Millard County is named for Millard Fillmore, who was the thirteen President of the United States of America.
Created: October 4, 1851
Fillmore 1852 – present
County Courthouse – Fillmore
Location: 50 South Main Street / West Center Street
Built: 1920 – 1921
Style: Classical Revival
Architect: Rutherford & Ashton
Contractor: Hans Rassussen & Sons
Description: The building faces east and is a two story dark red colored brick, concrete and glass structure. The building has a large portico in the center with two large white columns rising to the pediment at the roof line. A wide vertical brown colored cornice follows the roof line. The windows on the second story are arched. The building houses the administration offices.
County Judicial Center – Fillmore
Location: 765 South Highway 99 / Fillmore Community Medical Center Road
Built: 1982 – 1983
Architect: John Markhem
Contractor: Big Basin Construction
Description: The building faces northwest and is a one story buff colored brick, concrete and glass structure. The northwest front has a high center section which projects slightly. The northwest walls slope on either side of the center section with entrances on the southwest and northeast sides. The roof is hipped. A wing extends south along the eastern side with an arched entrance at the junction of the main building. In 1993, the addition on the northeast side was constructed to house the courtroom and offices. The architect was Pasker, Gould, Ames & Weaver Inc. of Salt Lake City and the contractor was Stacey Enterprises. In 1998, the building was further expanded. The architect was Gilles Stransky Brem & Smith and the contractor was Sahara Construction.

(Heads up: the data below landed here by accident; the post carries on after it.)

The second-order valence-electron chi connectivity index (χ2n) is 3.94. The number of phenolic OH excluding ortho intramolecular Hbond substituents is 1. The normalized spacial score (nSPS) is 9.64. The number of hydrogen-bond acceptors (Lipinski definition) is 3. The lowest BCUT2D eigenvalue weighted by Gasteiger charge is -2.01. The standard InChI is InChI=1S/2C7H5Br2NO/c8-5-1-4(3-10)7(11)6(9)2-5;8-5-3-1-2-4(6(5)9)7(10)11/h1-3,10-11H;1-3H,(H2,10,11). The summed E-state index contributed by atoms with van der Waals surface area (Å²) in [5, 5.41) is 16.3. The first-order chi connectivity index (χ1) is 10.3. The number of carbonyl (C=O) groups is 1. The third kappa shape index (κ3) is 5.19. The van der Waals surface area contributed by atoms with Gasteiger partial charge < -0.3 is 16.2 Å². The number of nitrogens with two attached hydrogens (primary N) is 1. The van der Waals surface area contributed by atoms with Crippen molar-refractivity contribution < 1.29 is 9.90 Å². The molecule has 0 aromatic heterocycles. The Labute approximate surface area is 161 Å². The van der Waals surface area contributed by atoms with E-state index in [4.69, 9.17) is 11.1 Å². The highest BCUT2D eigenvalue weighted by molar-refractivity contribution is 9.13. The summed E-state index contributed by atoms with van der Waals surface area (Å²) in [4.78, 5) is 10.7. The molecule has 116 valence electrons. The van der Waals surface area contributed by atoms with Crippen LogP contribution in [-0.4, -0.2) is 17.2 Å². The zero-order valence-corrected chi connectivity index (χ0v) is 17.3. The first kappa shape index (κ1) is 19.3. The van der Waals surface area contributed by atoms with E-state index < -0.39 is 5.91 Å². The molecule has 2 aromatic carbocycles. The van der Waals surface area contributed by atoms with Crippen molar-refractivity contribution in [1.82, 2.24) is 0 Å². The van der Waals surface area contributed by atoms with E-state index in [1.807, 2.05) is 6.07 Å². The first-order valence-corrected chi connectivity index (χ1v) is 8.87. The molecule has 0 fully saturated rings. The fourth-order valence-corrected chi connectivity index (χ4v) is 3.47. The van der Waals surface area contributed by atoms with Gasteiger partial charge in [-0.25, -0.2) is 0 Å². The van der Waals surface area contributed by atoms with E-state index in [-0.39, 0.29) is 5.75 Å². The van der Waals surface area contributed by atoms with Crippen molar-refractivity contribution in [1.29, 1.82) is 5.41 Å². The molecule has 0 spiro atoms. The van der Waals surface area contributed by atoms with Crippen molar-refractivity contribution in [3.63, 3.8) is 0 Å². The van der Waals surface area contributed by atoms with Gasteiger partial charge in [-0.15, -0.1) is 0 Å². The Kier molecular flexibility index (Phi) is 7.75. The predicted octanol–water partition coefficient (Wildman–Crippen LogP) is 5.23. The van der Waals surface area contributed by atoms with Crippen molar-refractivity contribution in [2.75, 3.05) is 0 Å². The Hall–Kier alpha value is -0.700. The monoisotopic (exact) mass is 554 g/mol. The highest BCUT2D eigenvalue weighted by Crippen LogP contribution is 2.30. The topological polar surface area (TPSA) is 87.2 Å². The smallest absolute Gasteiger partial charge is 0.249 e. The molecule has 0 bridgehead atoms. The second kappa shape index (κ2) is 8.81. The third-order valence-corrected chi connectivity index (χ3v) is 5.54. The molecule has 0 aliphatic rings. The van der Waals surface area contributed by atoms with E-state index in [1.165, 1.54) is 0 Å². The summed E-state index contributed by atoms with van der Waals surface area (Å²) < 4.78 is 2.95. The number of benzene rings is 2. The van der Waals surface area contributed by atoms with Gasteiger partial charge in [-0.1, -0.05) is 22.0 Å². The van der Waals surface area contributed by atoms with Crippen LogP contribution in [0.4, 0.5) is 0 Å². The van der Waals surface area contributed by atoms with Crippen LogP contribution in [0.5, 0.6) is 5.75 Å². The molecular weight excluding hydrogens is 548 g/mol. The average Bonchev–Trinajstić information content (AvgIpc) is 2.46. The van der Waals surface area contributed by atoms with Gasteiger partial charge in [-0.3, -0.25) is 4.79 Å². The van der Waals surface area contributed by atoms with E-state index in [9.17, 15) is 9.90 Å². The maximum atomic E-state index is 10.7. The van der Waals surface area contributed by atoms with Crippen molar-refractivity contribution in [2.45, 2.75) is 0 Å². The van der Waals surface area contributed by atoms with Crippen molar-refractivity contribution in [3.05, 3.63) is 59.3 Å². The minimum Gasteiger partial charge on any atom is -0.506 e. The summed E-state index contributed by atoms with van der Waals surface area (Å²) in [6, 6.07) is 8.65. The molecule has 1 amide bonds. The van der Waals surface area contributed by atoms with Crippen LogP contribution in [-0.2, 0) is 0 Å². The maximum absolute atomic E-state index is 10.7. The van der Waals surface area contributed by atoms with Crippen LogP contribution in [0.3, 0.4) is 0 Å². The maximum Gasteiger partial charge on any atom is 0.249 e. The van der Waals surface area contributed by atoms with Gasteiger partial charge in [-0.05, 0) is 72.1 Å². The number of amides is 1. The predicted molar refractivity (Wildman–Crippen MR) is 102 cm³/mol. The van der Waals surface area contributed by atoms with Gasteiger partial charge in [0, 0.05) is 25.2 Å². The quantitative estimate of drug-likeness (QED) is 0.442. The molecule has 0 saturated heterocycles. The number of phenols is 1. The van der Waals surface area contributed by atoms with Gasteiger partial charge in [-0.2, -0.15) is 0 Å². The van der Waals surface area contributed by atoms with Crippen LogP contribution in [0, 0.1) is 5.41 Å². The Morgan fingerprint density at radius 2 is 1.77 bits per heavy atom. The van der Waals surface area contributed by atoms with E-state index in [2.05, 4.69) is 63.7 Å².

Old Territorial Capitol – Fillmore
Location: 50 West Capitol Avenue / South Main Street
Built: 1852 – 1855
Style: Federal Colonial
Architect: Truman O Angell
Contractor: Anson Call and local trades
Description: The building faces south and is a two story red colored sand stone and wood structure. The sandstone was quarried from the mountains east of the Fillmore. The south front has a small porch at the first story central entrance. The second story windows are arched. The eaves extend from the building and a wide white colored band follows the roof line. The roof is hipped. During construction, William Felshaw was the supervisor of construction. The south wing was used by the Fifth Territorial Legislature Oct. 10, 1855. In 1856 the seat of government was moved to Salt Lake City. The building is now the Territorial Statehouse State Park.
See: National Register of Historic Places – Territorial Capitol
N – Juab County
S – Beaver County
Photos taken 2008 and 2013